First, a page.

Our No. 4 pick, Huawei (www.huawei.com), makes the top five on nearly every analyst�s list�Ovum RHK places them second in worldwide market share at 12.8%�despite doing virtually no business in North America. That means it�s doing a lot of business in Asia�most notably China�and Europe. Infonetics ranks the company No. 2 in metro ROADM sales worldwide, and sales of its access equipment seem strong. The vendor inked a contract with British Telecom in 2006 to supply access equipment for the carrier�s 21st Century Network initiative; Huawei is believed to be BT�s GPON provider. Huawei also announced a new venture, Huawei Submarine Networks Ltd., in collaboration with Global Marine Systems Inc. Earlier in the year, Hibernia Atlantic tapped Huawei to provide equipment for its 40-Gbit/sec subsea span between Boston and Halifax, Nova Scotia.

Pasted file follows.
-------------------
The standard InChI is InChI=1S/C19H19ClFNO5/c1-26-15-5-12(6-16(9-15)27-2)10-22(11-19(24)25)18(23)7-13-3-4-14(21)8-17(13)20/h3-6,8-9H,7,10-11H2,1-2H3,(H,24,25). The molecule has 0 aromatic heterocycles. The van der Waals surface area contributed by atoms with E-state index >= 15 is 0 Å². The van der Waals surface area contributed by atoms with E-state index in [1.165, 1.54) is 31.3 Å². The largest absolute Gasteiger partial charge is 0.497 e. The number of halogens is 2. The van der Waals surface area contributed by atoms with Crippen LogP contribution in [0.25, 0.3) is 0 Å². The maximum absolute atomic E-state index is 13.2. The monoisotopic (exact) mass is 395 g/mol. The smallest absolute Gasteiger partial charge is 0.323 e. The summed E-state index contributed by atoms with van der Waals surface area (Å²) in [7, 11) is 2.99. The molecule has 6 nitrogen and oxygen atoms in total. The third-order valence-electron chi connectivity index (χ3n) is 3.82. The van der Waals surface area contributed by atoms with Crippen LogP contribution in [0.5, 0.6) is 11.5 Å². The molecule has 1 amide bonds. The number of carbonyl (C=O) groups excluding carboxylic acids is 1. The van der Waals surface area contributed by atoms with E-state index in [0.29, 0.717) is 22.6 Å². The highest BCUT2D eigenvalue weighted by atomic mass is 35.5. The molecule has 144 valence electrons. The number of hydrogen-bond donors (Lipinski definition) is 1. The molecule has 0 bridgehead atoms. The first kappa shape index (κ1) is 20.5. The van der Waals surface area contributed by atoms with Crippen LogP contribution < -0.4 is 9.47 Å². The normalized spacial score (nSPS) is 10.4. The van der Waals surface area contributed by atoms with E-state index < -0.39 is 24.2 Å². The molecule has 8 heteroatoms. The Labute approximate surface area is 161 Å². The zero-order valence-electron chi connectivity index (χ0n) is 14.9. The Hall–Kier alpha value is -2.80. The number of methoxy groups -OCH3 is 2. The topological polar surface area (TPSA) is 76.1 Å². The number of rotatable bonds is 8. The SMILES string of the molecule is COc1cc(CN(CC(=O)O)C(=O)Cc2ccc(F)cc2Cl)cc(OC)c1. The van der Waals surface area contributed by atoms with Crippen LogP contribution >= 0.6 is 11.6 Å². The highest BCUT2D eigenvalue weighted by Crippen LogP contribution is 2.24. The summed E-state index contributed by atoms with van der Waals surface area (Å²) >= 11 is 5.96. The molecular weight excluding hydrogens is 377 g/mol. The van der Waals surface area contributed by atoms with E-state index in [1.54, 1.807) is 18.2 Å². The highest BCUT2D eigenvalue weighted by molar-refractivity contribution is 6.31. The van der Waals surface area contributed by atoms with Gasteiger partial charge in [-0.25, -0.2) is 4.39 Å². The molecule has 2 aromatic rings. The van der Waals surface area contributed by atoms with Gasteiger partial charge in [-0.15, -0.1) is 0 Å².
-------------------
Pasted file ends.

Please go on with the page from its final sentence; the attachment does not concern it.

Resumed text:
Ovum RHK ranks Tellabs (www.tellabs.com) fifth on its rolling four-quarter worldwide list with a 6% market share, and that�s exactly where the company lands on our list this year. Among the high points for Tellabs is its ROADM strategy; Infonetics Research ranked the company number one in worldwide metro ROADM technology this year following record gains from its Verizon contract. The carrier is deploying Tellabs� 7100 platform to support FiOS video services.

In its third-quarter results, Tellabs noted that its fiber access revenue of $114 million was �an all-time high,� but some in the industry wonder whether it will remain at that level. Tellabs is the primary access equipment supplier for AT&T�s (and the former Bellsouth�s) FTTC initiative, but AT&T has recently begun making some noise about a more FTTP-centric approach. In a Sept. 17, 2007 research note, Morgan Keegan (www.morgankeegan.com) analyst Simon Leopold noted that �the FTTC purchases could spike if AT&T makes a �last buy� to stock-pile spares before capping deployment, but ultimately, we expect AT&T to shift to an FTTP architecture for new home developments with gear from Alcatel-Lucent or Ericsson rather than FTTC.� What this means for Tellabs remains to be seen. Meanwhile, Wall Street is again touting it as an acquisition target.